I want to end the food series with something light. Salpicón is a type meat salad; that is right I said meat salad. It is made of minced beef, onion, tomato, mint, chile, salt and lemon or sour orange. Also, I want to apologize for using the word cuisine lightly. Most of the meals you have seen this week are “fast food” by Guatemalan standards. Salpicón and ceviche are on the light side, but most of the other meals are pretty heavy.
What would you consider Guatemalan cuisine then? I am glad you asked. Guatemala is a tiny country, yet it is at the crossroads of North America (including Mexico), Central and South America and the Caribbean Islands, so it receives a lot of influences. Furthermore, Guatemala is the heart and cradle of the Maya Civilization. The country has so many different micro-weather zones that ranges from the hot and humid tropical coasts to the very cold and cloud forest peaks. Therefore, the Guatemalan diet can be extremely varied.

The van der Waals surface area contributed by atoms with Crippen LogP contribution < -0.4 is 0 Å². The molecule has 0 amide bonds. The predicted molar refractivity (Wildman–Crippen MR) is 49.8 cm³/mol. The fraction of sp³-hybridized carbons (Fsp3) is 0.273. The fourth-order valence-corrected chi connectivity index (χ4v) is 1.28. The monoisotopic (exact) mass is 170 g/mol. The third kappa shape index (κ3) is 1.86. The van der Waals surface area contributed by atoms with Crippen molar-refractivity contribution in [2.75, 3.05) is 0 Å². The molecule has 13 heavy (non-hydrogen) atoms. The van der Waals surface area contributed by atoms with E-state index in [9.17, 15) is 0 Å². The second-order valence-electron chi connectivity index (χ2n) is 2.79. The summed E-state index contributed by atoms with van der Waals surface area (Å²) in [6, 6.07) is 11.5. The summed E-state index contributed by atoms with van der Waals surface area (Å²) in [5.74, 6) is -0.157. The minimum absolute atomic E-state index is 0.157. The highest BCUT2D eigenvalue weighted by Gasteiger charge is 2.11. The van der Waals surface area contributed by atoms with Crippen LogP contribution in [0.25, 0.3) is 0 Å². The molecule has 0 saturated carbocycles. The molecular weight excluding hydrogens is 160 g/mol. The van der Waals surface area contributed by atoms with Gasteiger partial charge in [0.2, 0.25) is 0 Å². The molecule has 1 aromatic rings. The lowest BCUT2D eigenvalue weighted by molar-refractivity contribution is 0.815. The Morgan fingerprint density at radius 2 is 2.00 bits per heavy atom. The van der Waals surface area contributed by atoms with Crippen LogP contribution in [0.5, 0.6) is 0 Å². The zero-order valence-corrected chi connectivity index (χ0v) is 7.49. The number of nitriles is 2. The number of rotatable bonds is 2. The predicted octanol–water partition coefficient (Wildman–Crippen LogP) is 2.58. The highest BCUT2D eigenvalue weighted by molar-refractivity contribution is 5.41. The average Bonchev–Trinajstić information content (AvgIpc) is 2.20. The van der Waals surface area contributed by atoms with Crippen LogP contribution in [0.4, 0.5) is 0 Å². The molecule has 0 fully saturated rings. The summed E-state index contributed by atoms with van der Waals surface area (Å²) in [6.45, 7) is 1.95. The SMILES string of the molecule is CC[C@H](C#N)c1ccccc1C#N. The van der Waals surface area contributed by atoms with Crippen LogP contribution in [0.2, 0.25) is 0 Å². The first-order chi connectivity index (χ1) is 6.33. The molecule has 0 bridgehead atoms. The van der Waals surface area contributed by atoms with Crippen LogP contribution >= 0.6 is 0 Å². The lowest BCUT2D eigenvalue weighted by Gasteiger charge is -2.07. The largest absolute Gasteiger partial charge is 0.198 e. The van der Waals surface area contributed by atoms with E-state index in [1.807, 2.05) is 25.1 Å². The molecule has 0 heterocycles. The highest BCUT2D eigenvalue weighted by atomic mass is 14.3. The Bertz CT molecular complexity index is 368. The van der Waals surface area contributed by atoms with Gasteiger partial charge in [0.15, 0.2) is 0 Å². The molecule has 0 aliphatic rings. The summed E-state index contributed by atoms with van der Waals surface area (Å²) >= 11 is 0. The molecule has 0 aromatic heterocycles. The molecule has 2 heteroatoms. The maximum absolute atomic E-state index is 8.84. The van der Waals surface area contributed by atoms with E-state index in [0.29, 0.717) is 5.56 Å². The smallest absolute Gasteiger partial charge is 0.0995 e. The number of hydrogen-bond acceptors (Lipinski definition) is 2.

Here, I am going to list several dishes, which will be my homework for future food series, that are considered “real food” or cuisine. Pepián, pollo en jocón, hilachas, mole, piloyada antigüeña, shepes, tamalitos de loroco y cambray, yuca y chicharrón, quesadillas, gallina en crema, frijoles blancos con espinazo, frijoles colorados con costilla, subanik de olla, pulique de costilla, jocón, tapado, tayuyos, siquinché, kasabe, rice and beans, ceviche, carne en amarillo, mariscada, revolcado, tiras de panza and kaq’ ik’, just to mention some of them. It is obvious that I will have to do several series of Guatemala cuisine. Until them, please do your excercise and try to stay lean.